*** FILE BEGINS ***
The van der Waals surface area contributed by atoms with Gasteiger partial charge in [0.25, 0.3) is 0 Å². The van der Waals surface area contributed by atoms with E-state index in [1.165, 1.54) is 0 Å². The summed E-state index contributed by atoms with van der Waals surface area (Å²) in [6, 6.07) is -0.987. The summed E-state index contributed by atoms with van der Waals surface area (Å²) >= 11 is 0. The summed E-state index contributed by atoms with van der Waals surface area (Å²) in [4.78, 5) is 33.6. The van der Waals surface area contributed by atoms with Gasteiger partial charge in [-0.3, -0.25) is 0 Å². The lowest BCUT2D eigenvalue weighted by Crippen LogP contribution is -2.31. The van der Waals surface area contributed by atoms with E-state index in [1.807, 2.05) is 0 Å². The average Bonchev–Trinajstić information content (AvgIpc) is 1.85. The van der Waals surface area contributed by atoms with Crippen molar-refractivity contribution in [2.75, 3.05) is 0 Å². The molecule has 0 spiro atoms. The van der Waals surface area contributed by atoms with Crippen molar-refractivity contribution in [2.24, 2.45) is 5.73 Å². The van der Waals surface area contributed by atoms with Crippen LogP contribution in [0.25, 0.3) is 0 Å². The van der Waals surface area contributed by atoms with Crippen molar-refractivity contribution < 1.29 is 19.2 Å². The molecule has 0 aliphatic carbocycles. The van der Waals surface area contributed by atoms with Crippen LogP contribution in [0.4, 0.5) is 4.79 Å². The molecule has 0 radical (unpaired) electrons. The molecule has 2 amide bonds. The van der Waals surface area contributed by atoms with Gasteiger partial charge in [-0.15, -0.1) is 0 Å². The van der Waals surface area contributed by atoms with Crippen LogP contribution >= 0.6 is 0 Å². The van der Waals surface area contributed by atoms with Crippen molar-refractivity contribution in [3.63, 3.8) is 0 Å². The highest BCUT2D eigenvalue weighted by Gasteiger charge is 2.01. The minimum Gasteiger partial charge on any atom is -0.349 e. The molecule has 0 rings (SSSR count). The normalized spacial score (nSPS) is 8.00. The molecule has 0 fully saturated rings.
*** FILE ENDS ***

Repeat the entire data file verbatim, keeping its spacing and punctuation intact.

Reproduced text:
The van der Waals surface area contributed by atoms with Gasteiger partial charge in [0.25, 0.3) is 0 Å². The van der Waals surface area contributed by atoms with E-state index in [1.165, 1.54) is 0 Å². The summed E-state index contributed by atoms with van der Waals surface area (Å²) in [6, 6.07) is -0.987. The summed E-state index contributed by atoms with van der Waals surface area (Å²) >= 11 is 0. The summed E-state index contributed by atoms with van der Waals surface area (Å²) in [4.78, 5) is 33.6. The van der Waals surface area contributed by atoms with Gasteiger partial charge in [-0.3, -0.25) is 0 Å². The lowest BCUT2D eigenvalue weighted by Crippen LogP contribution is -2.31. The van der Waals surface area contributed by atoms with E-state index in [1.807, 2.05) is 0 Å². The average Bonchev–Trinajstić information content (AvgIpc) is 1.85. The van der Waals surface area contributed by atoms with Crippen molar-refractivity contribution in [2.75, 3.05) is 0 Å². The molecule has 0 spiro atoms. The van der Waals surface area contributed by atoms with Crippen molar-refractivity contribution in [2.24, 2.45) is 5.73 Å². The van der Waals surface area contributed by atoms with Crippen LogP contribution in [0.25, 0.3) is 0 Å². The van der Waals surface area contributed by atoms with Crippen molar-refractivity contribution < 1.29 is 19.2 Å². The molecule has 0 aliphatic carbocycles. The van der Waals surface area contributed by atoms with Crippen LogP contribution in [0.4, 0.5) is 4.79 Å². The molecule has 0 radical (unpaired) electrons. The molecule has 2 amide bonds. The van der Waals surface area contributed by atoms with Gasteiger partial charge in [-0.15, -0.1) is 0 Å². The van der Waals surface area contributed by atoms with Crippen LogP contribution >= 0.6 is 0 Å². The van der Waals surface area contributed by atoms with Crippen molar-refractivity contribution in [3.63, 3.8) is 0 Å². The highest BCUT2D eigenvalue weighted by Gasteiger charge is 2.01. The minimum Gasteiger partial charge on any atom is -0.349 e. The molecule has 0 rings (SSSR count). The normalized spacial score (nSPS) is 8.00. The molecule has 0 fully saturated rings.